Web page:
Fifth quarter of pessimism outweighing optimism

Employment confidence remained flat and ''gloomy'' for the quarter to December, the fifth consecutive quarter of pessimism outweighing optimism.

The Westpac McDermott Miller employment confidence survey saw the index rise by a ''whisker'' of just 0.2 points to 99.1, from the previous quarter, below 100 indicating pessimists outnumbered optimists, Westpac senior economist Felix Delbruck said. Employment confidence remained ''at very low levels'', and households' assessment of their personal job security had taken a step back, Mr Delbruck said in a statement.

Within the five component series of the index, households' assessment of current and future job opportunities ''improved slightly'', but remained ''very downbeat'': a net 60% of households said jobs were hard to get and a net 6% said they expected them to get worse this year.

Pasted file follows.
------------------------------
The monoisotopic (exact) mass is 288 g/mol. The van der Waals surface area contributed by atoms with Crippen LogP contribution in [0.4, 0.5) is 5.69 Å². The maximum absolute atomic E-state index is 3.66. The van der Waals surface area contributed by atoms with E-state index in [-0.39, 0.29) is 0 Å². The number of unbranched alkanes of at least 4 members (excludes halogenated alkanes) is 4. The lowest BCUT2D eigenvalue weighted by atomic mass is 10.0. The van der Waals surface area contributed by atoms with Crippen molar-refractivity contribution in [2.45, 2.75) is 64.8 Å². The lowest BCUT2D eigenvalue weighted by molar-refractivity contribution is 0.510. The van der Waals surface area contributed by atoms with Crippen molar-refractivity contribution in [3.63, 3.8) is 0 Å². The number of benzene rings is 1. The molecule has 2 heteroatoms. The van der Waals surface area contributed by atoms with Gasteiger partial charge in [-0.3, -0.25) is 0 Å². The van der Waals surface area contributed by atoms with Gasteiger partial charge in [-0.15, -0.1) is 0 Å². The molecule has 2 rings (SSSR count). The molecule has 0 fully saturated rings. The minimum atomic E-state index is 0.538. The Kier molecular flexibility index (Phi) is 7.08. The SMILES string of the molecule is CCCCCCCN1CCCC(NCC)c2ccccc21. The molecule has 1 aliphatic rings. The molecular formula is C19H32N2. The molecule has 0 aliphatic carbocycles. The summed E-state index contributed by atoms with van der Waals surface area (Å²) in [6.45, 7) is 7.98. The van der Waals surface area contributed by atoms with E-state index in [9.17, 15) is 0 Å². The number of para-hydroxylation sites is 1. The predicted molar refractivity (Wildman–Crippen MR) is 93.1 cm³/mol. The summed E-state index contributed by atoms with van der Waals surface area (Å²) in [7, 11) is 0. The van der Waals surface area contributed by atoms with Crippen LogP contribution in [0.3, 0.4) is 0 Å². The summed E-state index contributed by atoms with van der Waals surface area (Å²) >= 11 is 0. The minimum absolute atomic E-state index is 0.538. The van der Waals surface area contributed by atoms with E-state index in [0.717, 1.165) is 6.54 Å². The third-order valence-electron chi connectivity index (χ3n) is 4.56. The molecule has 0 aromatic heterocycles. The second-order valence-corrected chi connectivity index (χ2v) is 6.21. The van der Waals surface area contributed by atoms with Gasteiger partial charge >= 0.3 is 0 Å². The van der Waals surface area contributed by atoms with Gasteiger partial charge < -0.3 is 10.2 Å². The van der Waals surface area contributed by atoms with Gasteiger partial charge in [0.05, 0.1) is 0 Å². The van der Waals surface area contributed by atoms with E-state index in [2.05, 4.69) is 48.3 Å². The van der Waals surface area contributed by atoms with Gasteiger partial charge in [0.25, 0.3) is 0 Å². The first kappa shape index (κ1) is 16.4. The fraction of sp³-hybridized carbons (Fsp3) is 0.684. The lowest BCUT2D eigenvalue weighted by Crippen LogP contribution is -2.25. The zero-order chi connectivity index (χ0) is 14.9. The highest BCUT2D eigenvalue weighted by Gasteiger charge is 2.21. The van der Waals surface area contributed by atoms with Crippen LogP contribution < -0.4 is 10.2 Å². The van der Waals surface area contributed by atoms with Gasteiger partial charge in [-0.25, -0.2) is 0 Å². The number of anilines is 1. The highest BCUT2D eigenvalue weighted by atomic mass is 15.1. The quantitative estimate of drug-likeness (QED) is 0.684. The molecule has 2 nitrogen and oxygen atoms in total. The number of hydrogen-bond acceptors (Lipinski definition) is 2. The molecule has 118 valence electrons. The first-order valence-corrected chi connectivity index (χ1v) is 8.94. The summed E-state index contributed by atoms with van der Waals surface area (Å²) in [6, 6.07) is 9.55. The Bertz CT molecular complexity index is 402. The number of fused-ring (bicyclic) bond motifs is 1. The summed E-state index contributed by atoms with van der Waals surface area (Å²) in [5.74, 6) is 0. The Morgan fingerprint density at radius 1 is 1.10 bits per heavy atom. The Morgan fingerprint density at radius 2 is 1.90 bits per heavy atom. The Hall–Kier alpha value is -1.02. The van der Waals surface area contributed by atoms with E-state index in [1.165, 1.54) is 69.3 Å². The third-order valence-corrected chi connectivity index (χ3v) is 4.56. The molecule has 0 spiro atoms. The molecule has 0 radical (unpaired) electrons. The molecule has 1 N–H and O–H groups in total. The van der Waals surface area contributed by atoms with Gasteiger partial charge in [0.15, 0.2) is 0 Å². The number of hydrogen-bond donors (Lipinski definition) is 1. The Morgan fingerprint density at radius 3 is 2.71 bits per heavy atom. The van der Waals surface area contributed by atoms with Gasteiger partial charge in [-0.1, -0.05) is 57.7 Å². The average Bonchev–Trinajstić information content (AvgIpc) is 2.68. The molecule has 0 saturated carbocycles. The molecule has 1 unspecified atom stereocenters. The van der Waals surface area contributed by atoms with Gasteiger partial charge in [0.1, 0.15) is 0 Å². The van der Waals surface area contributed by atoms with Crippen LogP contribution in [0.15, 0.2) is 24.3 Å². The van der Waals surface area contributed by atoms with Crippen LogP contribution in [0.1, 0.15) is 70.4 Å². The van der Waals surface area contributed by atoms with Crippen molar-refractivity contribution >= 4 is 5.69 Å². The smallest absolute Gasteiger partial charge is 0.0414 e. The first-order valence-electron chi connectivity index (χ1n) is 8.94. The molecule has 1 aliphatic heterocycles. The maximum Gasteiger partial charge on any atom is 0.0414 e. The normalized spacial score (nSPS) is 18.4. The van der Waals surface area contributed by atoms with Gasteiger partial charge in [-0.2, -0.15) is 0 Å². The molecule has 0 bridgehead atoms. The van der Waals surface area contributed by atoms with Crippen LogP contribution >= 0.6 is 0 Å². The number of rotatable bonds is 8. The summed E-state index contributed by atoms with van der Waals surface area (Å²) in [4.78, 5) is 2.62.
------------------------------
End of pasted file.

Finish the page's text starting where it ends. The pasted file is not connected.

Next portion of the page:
He noted Canterbury continued to be ''the one bright spot in what was overall still a fairly gloomy report''.

''Canterbury is now the only region where employment confidence is clearly in optimistic territory,'' Mr Delbruck said.

The accelerating post-quake rebuilding was clearly boosting Cantabrians' assessment of job opportunities and their own job security. But their earnings expectations had stayed fairly steady, suggesting wage pressures remained low outside particular industries.

Households' earning expectations had risen for two quarters, but were still well below levels seen before the 2008-09 recession, he said.

The balance of households reporting actual and expected increases in their labour earnings also improved slightly, with a net 24% saying earnings had increased during the past year (up from 22%), and a net 34% expected them to rise over the year ahead, up from

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